Because the training pen resembles a real EpiPen, it could be mistakenly picked up and used by ED staff in an emergency. The ISMP advises hospitals using the EpiPen 2-Pak to unpack the pens and store only the active pens in automated dispensing cabinets. The company notes that individual pens don't need to be stored in their cartons.

SCANNING DRUG LABELS

Better late than never-not!

In a hospital with bedside barcode scanning for medication administration, two drugs were prescribed for a patient: hydrOXYzine (an anxiolytic) 100 mg P.O. QID as needed and hydrochlorothiazide (a thiazide diuretic) 25 mg P.O. daily. A nurse removed 100 mg of hydrochlorothiazide (4 x 25 mg) from an automated dispensing cabinet instead of 100 mg of hydrOXYzine. Only after administering the wrong medication did the nurse scan the unit dose package labels. This resulted in a "task not found" alert because the daily dose of hydrochlorothiazide had been administered earlier that day. Fortunately, the patient suffered no adverse reactions from the error.

The main purpose of barcode scanning is defeated when it's performed after drug administration. Called back scanning, this practice is a risky workaround used to reduce workload during the drug administration process. Employing this workaround increases the risk of wrong drug, wrong dose, wrong time, and wrong patient errors. The Institute for Safe Medication Practices (ISMP) and The Joint Commission don't endorse this workaround because it could allow administration of a medication before a pharmacist has reviewed the initial prescription.

Hospitals should monitor for back scanning practices, identify the causes if it occurs, and make the necessary system changes to prevent this practice, including educating nurses about the risks associated with back scanning. If a drug must be given under urgent conditions before a pharmacist has reviewed the prescription, the safest method is to scan the patient barcode and medication barcode and create a new task on the electronic medication administration record (eMAR) to document the drug administration. This must be verified by a pharmacist during prescription entry or linked to the pharmacist's entry that appears on the eMAR. Any discrepancy between the new task created during drug administration and the pharmacy eMAR entry should be clearly visible and investigated when the nurse verifies the eMAR entry.

One final note: This involved administration of four tablets of hydrochlorothiazide. Always question prescriptions that require more than two tablets or capsules for a single dose.

PEDIATRIC MEDICATIONS

More than a trace of problems

Because of a drug shortage, a hospital couldn't obtain its usual pediatric trace elements injection (Trace Elements Injection 4, USP-Pediatric) in 10 mL multiple-dose vials from American Reagent. As a substitute, the hospital pharmacy ordered the company's Multi-Trace-4 Pediatric in 3 mL single-dose vials. The label reads, "Trace Elements Injection 4, USP," the same as on the 10 mL vial. The pharmacists thought the only difference between this product and their usual pediatric trace elements solution was the smaller vial size and the fact that it was a single-dose vial.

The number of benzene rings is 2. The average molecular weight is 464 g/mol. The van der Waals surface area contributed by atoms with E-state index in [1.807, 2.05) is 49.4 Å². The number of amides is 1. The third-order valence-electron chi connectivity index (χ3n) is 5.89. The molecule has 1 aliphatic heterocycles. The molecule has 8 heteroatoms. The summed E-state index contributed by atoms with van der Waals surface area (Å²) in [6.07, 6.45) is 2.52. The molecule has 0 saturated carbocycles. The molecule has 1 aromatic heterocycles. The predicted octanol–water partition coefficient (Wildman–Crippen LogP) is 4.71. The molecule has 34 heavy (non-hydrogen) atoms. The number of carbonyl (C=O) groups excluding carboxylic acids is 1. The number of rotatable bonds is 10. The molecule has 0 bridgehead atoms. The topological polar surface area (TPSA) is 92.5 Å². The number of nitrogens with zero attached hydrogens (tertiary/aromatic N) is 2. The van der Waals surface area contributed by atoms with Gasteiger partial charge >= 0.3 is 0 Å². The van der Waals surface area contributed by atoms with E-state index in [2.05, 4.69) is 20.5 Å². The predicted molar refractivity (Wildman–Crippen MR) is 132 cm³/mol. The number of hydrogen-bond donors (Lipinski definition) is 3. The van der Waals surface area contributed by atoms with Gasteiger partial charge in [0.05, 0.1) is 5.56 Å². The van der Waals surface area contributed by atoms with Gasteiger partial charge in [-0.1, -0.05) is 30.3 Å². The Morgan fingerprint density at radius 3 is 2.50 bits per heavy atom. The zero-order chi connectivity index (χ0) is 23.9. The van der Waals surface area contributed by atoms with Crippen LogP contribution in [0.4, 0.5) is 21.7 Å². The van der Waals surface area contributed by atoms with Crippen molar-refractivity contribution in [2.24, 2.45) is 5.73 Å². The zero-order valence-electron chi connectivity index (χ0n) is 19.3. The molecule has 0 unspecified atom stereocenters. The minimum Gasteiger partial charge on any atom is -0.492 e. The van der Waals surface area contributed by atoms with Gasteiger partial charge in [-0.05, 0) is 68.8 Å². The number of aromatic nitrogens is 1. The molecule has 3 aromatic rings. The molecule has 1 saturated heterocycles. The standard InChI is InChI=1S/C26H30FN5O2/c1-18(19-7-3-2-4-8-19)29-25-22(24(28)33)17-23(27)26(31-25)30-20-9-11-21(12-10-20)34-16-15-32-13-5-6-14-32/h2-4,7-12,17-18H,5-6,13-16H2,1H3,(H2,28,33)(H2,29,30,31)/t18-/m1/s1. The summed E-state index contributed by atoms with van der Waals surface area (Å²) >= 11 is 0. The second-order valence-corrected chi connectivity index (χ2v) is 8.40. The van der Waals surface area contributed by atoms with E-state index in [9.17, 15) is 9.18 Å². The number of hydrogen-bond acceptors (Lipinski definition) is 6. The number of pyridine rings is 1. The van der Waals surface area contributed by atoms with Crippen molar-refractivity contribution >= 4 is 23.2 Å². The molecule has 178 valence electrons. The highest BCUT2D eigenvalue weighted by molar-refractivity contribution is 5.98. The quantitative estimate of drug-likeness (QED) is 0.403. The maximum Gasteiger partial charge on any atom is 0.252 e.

When the shipment arrived, a pharmacist checking the product discovered that this assumption was incorrect: Both have the same elements, but the 3 mL vial contains 0.5 mg more zinc and 5 mcg less manganese per mL. When a pharmacist questioned the company, he was told that the products have different names to differentiate them, even though each label states "Trace Elements Injection 4, USP."

The USP monograph on Trace Elements Injection defines product contents and their sequence in labeling, but doesn't state the individual quantitative amount for each element. Consequently, multitrace element products containing various amounts of zinc, copper, manganese, and chromium can all be labeled generically as "Trace Elements Injection 4, USP." Before administering a new product, always check with pharmacy to make sure it contains the contents prescribed.

EPIPEN 2-PACK

Three pens, but only two doses

The manufacturer has halted distribution of individual EpiPens in favor of the EpiPen 2-Pak, which consists of two EpiPens, each containing an adult dose of EPINEPHrine for anaphylaxis, plus a nonfunctioning training pen. The two drug doses are provided because patients experiencing allergic reactions sometimes need an additional dose. The training pen is provided as a teaching tool for patients and their families.

 
Figure. No caption a... - Click to enlarge in new windowFigure. No caption available.

Because the training pen resembles a real EpiPen, it could be mistakenly picked up and used by ED staff in an emergency. The ISMP advises hospitals using the EpiPen 2-Pak to unpack the pens and store only the active pens in automated dispensing cabinets. The company notes that individual pens don't need to be stored in their cartons.